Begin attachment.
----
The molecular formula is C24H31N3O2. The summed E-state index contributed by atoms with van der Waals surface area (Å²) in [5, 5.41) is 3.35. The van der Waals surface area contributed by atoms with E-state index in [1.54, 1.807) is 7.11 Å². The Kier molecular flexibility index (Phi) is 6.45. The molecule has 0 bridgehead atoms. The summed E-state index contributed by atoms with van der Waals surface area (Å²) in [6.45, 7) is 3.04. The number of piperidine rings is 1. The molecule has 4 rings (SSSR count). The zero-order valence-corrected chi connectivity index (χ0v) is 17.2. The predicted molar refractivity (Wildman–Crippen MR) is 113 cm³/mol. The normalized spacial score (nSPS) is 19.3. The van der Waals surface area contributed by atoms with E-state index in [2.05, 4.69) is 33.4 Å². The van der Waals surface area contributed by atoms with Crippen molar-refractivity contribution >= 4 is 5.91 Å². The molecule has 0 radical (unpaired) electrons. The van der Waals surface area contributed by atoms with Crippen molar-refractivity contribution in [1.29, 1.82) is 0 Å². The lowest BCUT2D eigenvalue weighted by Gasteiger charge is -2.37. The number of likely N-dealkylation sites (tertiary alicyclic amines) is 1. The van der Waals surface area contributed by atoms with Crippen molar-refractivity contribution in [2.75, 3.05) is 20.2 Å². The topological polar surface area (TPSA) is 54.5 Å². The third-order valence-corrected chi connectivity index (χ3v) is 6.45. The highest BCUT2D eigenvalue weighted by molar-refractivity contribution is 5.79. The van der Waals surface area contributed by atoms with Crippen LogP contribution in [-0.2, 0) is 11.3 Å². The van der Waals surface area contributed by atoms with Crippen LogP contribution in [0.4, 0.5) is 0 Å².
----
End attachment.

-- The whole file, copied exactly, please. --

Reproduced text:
The molecular formula is C24H31N3O2. The summed E-state index contributed by atoms with van der Waals surface area (Å²) in [5, 5.41) is 3.35. The van der Waals surface area contributed by atoms with E-state index in [1.54, 1.807) is 7.11 Å². The Kier molecular flexibility index (Phi) is 6.45. The molecule has 0 bridgehead atoms. The summed E-state index contributed by atoms with van der Waals surface area (Å²) in [6.45, 7) is 3.04. The number of piperidine rings is 1. The molecule has 4 rings (SSSR count). The zero-order valence-corrected chi connectivity index (χ0v) is 17.2. The predicted molar refractivity (Wildman–Crippen MR) is 113 cm³/mol. The normalized spacial score (nSPS) is 19.3. The van der Waals surface area contributed by atoms with E-state index in [2.05, 4.69) is 33.4 Å². The van der Waals surface area contributed by atoms with Crippen molar-refractivity contribution >= 4 is 5.91 Å². The molecule has 0 radical (unpaired) electrons. The van der Waals surface area contributed by atoms with Crippen molar-refractivity contribution in [1.29, 1.82) is 0 Å². The lowest BCUT2D eigenvalue weighted by Gasteiger charge is -2.37. The number of likely N-dealkylation sites (tertiary alicyclic amines) is 1. The van der Waals surface area contributed by atoms with Crippen molar-refractivity contribution in [2.75, 3.05) is 20.2 Å². The topological polar surface area (TPSA) is 54.5 Å². The third-order valence-corrected chi connectivity index (χ3v) is 6.45. The highest BCUT2D eigenvalue weighted by molar-refractivity contribution is 5.79. The van der Waals surface area contributed by atoms with Crippen LogP contribution in [-0.2, 0) is 11.3 Å². The van der Waals surface area contributed by atoms with Crippen LogP contribution in [0.4, 0.5) is 0 Å².